iOS Walkthrough - adam-roth/matchbook GitHub Wiki


This page provides a high-level walkthrough covering the basic details of the matchbook iOS SDK and example application. Use it to become familiar with the core API and some of its capabilities.

Getting Started

The simplest way to get started is to grab the iOS example application, located under '/Examples/Objective-C/MatchmakingExample'. This project includes everything you need to familiarize yourself with the Matchbook iOS SDK, including a prebuilt version of the SDK framework and a simple "game" that demonstrates the basics.

Basic Setup - Server URL

The Matchbook SDK requires two pieces of configuration information from you. The first is the URL of the API server to use (if you do not provide one, the SDK will default to 'http://localhost:8080/ap/'). So you'll need to find or set up a running Matchbook server instance.

Once you have that, there are a couple of different ways to tell the Matchbook SDK what server to use. The first is to simply put the URL into your application's 'Info.plist' file, under the '' key. This should be a String value, which contains the full server URL and context-path (so a leading 'http(s)://', and a trailing '/ap/' should be included).

The second method is to simply pass the desired server URL as a parameter when you create your 'SCMatchmaker' instance. More on that later.

Basic Setup - API Key

The other piece of information required by the Matchbook SDK is the private/API key to use for your application. You can get this by registering your application id/bundle-identifier on the Matchbook server that you plan on using. You should register your app's bundle-id exactly as it appears in Xcode/iTunes Connect/etc.. When you do so the Matchbook server will give you an API key, which you can pass to the 'SCMatchmaker' when you instantiate it.

Joining a Match

Once you have those things, creating/joining a match is as simple as setting up a fresh 'SCMatchmaker' instance and asking it to join the next available match:

- (void) setupMatch {
    matchmaker = [[SCMatchmaker alloc] initWithKey:MATCHMAKER_KEY andDelegate:self];    //XXX:  uses server URL contained in Info plist
    //matchmaker = [[SCMatchmaker alloc] initWithKey:MATCHMAKER_KEY andServerAddress:@"" andDelegate:self];    //XXX:  explicit server URL
    match = [[matchmaker autoJoinMatchWithMaxPlayers:NUM_PLAYERS creatingIfNecessary:YES] retain];
    if (match) {
        //congrats, you've got a match!
    else {
        //oops, couldn't join the match; probably your server is down or you used the wrong API key, check the log for details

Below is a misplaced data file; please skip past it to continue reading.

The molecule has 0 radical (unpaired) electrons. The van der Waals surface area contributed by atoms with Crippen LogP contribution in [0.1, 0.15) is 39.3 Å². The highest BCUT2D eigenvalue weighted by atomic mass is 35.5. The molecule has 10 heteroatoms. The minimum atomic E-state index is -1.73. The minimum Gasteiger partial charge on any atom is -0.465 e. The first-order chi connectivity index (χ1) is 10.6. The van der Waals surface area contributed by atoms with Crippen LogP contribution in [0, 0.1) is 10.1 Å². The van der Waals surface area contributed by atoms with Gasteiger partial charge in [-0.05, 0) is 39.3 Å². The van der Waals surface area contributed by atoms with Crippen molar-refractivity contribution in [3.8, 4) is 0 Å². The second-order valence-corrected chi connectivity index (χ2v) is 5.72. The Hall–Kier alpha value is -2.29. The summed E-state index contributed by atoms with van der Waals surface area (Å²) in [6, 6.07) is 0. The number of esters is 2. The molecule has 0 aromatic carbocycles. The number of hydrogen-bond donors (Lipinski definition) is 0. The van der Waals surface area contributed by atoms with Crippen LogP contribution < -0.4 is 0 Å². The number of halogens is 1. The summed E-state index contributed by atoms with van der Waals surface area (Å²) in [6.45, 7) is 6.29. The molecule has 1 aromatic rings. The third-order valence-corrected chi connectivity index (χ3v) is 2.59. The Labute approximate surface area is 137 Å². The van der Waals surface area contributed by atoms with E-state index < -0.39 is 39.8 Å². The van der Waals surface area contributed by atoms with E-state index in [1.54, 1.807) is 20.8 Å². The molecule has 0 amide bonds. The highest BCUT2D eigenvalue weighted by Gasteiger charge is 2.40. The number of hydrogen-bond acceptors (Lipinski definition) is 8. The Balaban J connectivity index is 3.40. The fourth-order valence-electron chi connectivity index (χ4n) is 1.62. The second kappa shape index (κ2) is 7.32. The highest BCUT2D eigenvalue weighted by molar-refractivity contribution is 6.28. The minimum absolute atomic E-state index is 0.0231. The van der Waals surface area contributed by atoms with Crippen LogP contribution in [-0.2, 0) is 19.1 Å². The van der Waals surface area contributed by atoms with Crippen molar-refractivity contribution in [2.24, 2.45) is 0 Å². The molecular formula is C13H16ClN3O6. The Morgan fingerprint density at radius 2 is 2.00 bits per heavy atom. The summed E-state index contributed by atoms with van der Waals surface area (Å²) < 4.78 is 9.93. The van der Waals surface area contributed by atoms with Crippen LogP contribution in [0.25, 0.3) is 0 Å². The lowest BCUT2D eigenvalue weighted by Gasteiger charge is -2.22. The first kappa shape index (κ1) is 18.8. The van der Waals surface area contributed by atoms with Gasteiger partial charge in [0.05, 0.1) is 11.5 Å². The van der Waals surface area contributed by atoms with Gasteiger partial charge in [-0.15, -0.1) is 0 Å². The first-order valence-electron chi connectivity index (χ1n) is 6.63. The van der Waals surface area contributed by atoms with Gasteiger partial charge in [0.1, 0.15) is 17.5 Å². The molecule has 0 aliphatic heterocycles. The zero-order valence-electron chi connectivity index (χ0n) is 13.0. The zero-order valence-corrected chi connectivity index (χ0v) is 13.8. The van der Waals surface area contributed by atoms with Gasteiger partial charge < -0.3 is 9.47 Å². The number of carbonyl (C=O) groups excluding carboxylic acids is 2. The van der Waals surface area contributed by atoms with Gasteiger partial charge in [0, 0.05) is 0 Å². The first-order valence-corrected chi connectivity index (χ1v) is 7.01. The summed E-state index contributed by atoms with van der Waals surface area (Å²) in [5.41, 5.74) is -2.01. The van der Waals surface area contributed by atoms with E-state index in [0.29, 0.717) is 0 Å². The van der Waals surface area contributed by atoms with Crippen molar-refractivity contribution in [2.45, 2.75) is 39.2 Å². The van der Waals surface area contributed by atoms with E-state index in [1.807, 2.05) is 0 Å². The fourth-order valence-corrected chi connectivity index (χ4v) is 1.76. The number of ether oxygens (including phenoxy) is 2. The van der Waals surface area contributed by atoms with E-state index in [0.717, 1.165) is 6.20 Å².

Note that this example shows both methods for specifying the server URL. The first call will use the URL contained in your app's 'Info.plist'. The second will use the server URL that is passed into the constructor.

Handling Match Events

Also note that the 'SCMatchmaker' expects to receive an object that conforms to the 'SCMatchmakerDelegate' protocol. This protocol includes the following methods:

- (BOOL)shouldAcceptJoinFromPlayerWithId:(NSString*)playerId andDetails:(NSDictionary*)playerData;
- (void)receivedData: (NSDictionary*)data fromPlayerWithId:(NSString*)playerId;
- (void)playerJoinedWithId:(NSString*)playerId andDetails:(NSDictionary*)playerData;
- (void)playerLeft:(NSString*)playerId;
- (NSDictionary*) localPlayerDetails;

The most important of these delegate methods is 'receivedData:fromPlayerWithId:'. This method is invoked whenever a packet is received from another player in the match. When this happens, you'll most likely want to inspect the contents of the packet, take some actions, and possibly respond by sending a fresh packet from the local device. For instance:

//handles the various messages that we can recieve from our "game"
- (void)receivedData: (NSDictionary*)data fromPlayerWithId:(NSString*)playerId {
    //handling messages from players
    if ([[data objectForKey:@"message"] isEqual:@"PING!"]) {
        //ooh look, somebody pinged us
        [self performSelectorOnMainThread:@selector(respondToPing) withObject:nil waitUntilDone:YES];
    else if ([[data objectForKey:@"message"] isEqual:@"increment"]) {
        //increment our shared game counter and update the UI
        @synchronized(countLabel) {
            [self performSelectorOnMainThread:@selector(updateCounter) withObject:nil waitUntilDone:YES];
    else {
        //the player's background color must have updated (only other message that we expect)
        NSMutableDictionary* params = [NSMutableDictionary dictionary];
        [params setObject:[data objectForKey:@"color"] forKey:@"color"];
        [params setObject:playerId forKey:@"player"];
        [self performSelectorOnMainThread:@selector(updateLabel:) withObject:params waitUntilDone:NO];

Obviously that's a fairly contrived example, but you get the idea. What goes into the packets that get sent around and how your app responds to them is entirely up to you.

Sending Data

The packets themselves are sent between players by way of the 'SCMatch' instance that the 'SCMatchmaker' returned when you called 'autoJoinMatchWithMaxPlayers:creatingIfNecessary'. The main API methods of interest here are:

- (void) broadcastMessage:(NSDictionary*)message;
- (void) sendMessage:(NSDictionary*)message toPlayer:(NSString*)playerId;

The difference between these two methods should be fairly self-explanatory. The former broadcasts a message to all players in the game. The latter sends a message directly to a specific player, and does not notify anyone else who is in the match.

Further Reference

That covers the basics, though to get a better feel for the complete Matchbook SDK you should read through the other methods contained in the example project's 'ViewController.m' class. And also through the SDK code/headers as well.